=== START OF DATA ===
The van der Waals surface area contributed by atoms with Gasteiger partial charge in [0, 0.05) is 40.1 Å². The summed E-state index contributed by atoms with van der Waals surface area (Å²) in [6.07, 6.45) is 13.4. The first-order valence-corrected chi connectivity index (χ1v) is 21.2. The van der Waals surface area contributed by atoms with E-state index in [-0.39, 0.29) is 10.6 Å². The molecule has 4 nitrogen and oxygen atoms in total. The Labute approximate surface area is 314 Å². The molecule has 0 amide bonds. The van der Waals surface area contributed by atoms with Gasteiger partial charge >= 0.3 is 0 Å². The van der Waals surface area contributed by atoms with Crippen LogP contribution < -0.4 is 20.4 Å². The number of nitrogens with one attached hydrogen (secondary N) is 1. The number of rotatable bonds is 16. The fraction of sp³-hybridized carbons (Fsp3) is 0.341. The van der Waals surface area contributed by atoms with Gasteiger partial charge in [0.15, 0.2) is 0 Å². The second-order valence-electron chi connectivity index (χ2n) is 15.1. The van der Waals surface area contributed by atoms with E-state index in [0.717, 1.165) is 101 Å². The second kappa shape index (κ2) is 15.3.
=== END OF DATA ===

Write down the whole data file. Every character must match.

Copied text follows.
The van der Waals surface area contributed by atoms with Gasteiger partial charge in [0, 0.05) is 40.1 Å². The summed E-state index contributed by atoms with van der Waals surface area (Å²) in [6.07, 6.45) is 13.4. The first-order valence-corrected chi connectivity index (χ1v) is 21.2. The van der Waals surface area contributed by atoms with E-state index in [-0.39, 0.29) is 10.6 Å². The molecule has 4 nitrogen and oxygen atoms in total. The Labute approximate surface area is 314 Å². The molecule has 0 amide bonds. The van der Waals surface area contributed by atoms with Gasteiger partial charge >= 0.3 is 0 Å². The van der Waals surface area contributed by atoms with Crippen LogP contribution < -0.4 is 20.4 Å². The number of nitrogens with one attached hydrogen (secondary N) is 1. The number of rotatable bonds is 16. The fraction of sp³-hybridized carbons (Fsp3) is 0.341. The van der Waals surface area contributed by atoms with Gasteiger partial charge in [0.15, 0.2) is 0 Å². The second-order valence-electron chi connectivity index (χ2n) is 15.1. The van der Waals surface area contributed by atoms with E-state index in [0.717, 1.165) is 101 Å². The second kappa shape index (κ2) is 15.3.